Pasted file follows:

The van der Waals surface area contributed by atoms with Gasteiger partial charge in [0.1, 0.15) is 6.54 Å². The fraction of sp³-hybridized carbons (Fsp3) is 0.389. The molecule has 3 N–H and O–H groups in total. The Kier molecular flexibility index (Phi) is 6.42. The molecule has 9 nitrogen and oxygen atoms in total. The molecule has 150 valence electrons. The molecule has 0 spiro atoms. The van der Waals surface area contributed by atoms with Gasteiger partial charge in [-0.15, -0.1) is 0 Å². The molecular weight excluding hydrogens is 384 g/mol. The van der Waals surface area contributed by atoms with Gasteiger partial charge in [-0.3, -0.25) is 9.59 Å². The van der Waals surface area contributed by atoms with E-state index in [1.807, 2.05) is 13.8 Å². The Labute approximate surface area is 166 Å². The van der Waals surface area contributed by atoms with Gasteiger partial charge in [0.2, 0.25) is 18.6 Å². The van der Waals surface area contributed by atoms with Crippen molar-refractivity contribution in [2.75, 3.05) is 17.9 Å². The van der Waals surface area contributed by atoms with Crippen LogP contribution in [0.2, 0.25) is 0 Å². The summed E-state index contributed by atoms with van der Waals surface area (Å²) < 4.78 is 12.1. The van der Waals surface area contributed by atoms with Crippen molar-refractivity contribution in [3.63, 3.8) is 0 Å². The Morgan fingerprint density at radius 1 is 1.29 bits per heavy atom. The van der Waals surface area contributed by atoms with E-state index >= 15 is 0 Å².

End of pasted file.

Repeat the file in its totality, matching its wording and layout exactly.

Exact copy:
The van der Waals surface area contributed by atoms with Gasteiger partial charge in [0.1, 0.15) is 6.54 Å². The fraction of sp³-hybridized carbons (Fsp3) is 0.389. The molecule has 3 N–H and O–H groups in total. The Kier molecular flexibility index (Phi) is 6.42. The molecule has 9 nitrogen and oxygen atoms in total. The molecule has 150 valence electrons. The molecule has 0 spiro atoms. The van der Waals surface area contributed by atoms with Gasteiger partial charge in [-0.15, -0.1) is 0 Å². The molecular weight excluding hydrogens is 384 g/mol. The van der Waals surface area contributed by atoms with Gasteiger partial charge in [-0.3, -0.25) is 9.59 Å². The van der Waals surface area contributed by atoms with E-state index in [1.807, 2.05) is 13.8 Å². The Labute approximate surface area is 166 Å². The van der Waals surface area contributed by atoms with Gasteiger partial charge in [0.2, 0.25) is 18.6 Å². The van der Waals surface area contributed by atoms with Crippen molar-refractivity contribution in [2.75, 3.05) is 17.9 Å². The van der Waals surface area contributed by atoms with Crippen LogP contribution in [0.2, 0.25) is 0 Å². The summed E-state index contributed by atoms with van der Waals surface area (Å²) < 4.78 is 12.1. The van der Waals surface area contributed by atoms with Crippen molar-refractivity contribution in [3.63, 3.8) is 0 Å². The Morgan fingerprint density at radius 1 is 1.29 bits per heavy atom. The van der Waals surface area contributed by atoms with E-state index >= 15 is 0 Å².